One reason why depression can be such a vicious circle:
“A University of Toronto study provides the first direct evidence that our mood literally changes the way our visual system filters our perceptual experience suggesting that seeing the world through rose-coloured glasses is more biological reality than metaphor.
“‘Good and bad moods literally change the way our visual cortex operates and how we see,’ says Adam Anderson, a U of T professor of psychology. ‘Specifically our study shows that when in a positive mood, our visual cortex takes in more information, while negative moods result in tunnel vision.‘”
Subjects were shown images “designed to generate a good, bad or neutral mood. ” Then they were asked to focus on one piece of a composite image. Those in a good mood saw more than those in a bad mood; they didn’t see just what they were expecting to see but images peripheral to their focus as well:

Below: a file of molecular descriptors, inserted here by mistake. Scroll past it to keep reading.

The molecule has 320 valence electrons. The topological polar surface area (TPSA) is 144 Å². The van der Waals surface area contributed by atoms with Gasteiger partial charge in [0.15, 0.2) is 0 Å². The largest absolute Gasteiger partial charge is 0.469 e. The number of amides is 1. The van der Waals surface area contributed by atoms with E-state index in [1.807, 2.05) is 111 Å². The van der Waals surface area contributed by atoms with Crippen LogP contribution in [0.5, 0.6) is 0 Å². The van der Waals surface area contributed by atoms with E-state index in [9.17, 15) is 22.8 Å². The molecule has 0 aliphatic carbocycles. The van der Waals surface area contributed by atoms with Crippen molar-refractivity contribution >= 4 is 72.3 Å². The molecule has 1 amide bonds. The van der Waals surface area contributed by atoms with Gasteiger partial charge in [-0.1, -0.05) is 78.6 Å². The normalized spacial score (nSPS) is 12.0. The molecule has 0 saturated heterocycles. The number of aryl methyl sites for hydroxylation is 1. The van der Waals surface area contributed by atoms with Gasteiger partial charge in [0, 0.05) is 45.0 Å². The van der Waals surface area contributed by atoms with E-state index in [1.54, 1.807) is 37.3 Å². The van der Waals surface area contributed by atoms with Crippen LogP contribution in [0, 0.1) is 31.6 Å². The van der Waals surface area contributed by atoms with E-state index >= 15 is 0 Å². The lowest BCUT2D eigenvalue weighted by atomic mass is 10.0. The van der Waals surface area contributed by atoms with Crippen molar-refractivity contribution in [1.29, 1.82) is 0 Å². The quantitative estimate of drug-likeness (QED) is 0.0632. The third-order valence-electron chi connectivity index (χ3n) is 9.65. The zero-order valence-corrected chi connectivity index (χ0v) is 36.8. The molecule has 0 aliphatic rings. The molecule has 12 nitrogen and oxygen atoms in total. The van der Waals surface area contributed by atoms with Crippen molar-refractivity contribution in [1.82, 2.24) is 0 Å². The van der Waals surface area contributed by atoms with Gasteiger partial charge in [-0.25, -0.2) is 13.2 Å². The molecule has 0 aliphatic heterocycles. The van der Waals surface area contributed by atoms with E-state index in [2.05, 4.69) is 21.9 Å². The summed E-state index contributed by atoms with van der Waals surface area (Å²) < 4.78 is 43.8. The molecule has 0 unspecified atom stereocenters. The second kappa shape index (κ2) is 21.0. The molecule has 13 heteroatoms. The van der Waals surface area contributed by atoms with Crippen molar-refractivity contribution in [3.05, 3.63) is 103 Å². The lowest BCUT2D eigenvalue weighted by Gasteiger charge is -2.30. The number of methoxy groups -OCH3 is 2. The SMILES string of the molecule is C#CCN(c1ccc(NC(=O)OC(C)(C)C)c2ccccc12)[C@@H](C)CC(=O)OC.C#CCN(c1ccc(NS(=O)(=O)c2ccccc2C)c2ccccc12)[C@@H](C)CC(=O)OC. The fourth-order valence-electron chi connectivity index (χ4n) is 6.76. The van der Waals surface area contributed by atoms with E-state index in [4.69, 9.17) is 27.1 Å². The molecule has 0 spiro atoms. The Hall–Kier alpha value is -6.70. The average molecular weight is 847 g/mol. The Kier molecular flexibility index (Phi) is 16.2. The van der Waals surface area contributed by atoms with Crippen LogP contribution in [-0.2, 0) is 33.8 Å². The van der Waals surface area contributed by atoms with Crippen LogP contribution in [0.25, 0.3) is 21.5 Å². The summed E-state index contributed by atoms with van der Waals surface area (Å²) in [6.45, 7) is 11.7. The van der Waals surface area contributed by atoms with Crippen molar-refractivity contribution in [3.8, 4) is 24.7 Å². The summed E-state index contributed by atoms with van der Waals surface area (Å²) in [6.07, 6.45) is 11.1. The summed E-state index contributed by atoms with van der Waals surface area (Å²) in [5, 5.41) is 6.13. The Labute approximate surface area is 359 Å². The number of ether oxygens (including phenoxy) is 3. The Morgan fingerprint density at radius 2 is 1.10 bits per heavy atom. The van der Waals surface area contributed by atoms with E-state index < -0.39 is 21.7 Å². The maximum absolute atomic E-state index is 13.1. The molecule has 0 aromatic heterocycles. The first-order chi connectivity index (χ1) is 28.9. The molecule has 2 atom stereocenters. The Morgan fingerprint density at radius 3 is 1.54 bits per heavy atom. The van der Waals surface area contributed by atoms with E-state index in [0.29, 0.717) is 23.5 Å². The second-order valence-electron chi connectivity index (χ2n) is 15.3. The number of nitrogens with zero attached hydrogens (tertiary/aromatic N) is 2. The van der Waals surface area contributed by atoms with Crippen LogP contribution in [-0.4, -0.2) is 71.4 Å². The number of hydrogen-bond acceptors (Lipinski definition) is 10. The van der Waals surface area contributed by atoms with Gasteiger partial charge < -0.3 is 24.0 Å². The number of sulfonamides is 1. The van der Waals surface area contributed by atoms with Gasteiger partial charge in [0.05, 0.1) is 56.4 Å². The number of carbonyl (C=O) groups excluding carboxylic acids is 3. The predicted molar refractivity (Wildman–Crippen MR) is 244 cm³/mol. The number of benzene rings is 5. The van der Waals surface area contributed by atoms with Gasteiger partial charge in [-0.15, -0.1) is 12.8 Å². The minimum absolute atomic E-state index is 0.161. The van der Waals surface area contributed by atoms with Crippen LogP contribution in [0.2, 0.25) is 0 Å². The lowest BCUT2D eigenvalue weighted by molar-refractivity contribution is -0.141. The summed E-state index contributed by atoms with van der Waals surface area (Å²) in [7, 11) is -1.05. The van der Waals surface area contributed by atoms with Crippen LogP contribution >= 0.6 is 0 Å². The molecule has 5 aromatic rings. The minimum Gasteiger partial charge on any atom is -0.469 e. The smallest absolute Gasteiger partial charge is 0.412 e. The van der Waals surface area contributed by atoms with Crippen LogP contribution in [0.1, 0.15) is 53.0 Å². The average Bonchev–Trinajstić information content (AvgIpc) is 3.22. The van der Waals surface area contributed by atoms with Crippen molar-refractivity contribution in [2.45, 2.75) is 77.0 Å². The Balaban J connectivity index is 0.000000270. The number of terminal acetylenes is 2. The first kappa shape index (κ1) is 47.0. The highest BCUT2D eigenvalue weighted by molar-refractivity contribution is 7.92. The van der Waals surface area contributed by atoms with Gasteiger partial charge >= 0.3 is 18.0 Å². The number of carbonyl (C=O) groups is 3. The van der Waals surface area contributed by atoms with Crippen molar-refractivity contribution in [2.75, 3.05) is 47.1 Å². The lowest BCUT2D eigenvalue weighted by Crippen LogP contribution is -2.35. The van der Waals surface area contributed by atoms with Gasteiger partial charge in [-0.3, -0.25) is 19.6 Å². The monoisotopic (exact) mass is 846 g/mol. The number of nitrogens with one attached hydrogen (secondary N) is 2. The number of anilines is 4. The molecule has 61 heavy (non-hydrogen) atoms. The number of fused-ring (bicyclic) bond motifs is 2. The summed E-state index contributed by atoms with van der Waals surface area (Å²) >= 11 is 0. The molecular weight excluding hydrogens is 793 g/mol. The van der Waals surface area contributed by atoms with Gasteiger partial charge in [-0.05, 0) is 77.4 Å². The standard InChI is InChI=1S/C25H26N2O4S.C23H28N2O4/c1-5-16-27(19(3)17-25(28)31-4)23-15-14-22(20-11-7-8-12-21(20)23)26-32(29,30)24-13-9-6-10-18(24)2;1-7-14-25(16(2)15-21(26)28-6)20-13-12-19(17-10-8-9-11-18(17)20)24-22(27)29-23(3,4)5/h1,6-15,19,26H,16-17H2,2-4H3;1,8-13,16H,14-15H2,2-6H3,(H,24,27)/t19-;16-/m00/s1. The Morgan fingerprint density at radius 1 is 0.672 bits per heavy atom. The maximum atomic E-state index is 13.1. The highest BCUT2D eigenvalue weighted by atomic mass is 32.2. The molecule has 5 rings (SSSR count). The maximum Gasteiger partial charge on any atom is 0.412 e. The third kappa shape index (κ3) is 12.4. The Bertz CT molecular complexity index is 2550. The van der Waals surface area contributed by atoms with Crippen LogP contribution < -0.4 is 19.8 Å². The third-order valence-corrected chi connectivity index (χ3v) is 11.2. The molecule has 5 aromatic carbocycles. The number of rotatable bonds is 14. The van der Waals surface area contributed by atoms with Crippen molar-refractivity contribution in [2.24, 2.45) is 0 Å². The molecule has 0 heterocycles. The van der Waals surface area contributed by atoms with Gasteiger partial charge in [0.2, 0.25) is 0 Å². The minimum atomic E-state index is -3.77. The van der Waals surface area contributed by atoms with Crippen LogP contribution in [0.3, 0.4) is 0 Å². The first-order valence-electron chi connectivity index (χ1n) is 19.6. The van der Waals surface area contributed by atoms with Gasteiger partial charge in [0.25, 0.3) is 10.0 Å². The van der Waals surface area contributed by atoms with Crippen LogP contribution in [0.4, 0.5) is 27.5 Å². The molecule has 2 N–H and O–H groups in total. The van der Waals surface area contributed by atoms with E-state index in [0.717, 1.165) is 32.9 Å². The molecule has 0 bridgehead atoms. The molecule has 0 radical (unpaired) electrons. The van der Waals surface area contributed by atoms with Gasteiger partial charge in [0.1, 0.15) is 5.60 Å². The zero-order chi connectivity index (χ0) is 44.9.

“Bad moods … may keep us more narrowly focused, preventing us from integrating information outside of our direct attentional focus.”
This is in interesting and somewhat counter-intuitive in light of the many creative people throughout history who have suffered from moodiness, melancholy and depression, if one thinks of artists as integrators who choose their area of focus from a wide palette of magic. But perhaps for some artists it’s not so much a choice as a necessity, this narrow yet intense focus that a bad mood brings them.
For those of us caught in the trap of our mind’s expectations and habitual disappointments, however, a positive mood might be beneficial, allowing us access to other possibilities. And yet, how to find that positive mood when our vision is so narrow, when we see only what we expect to see?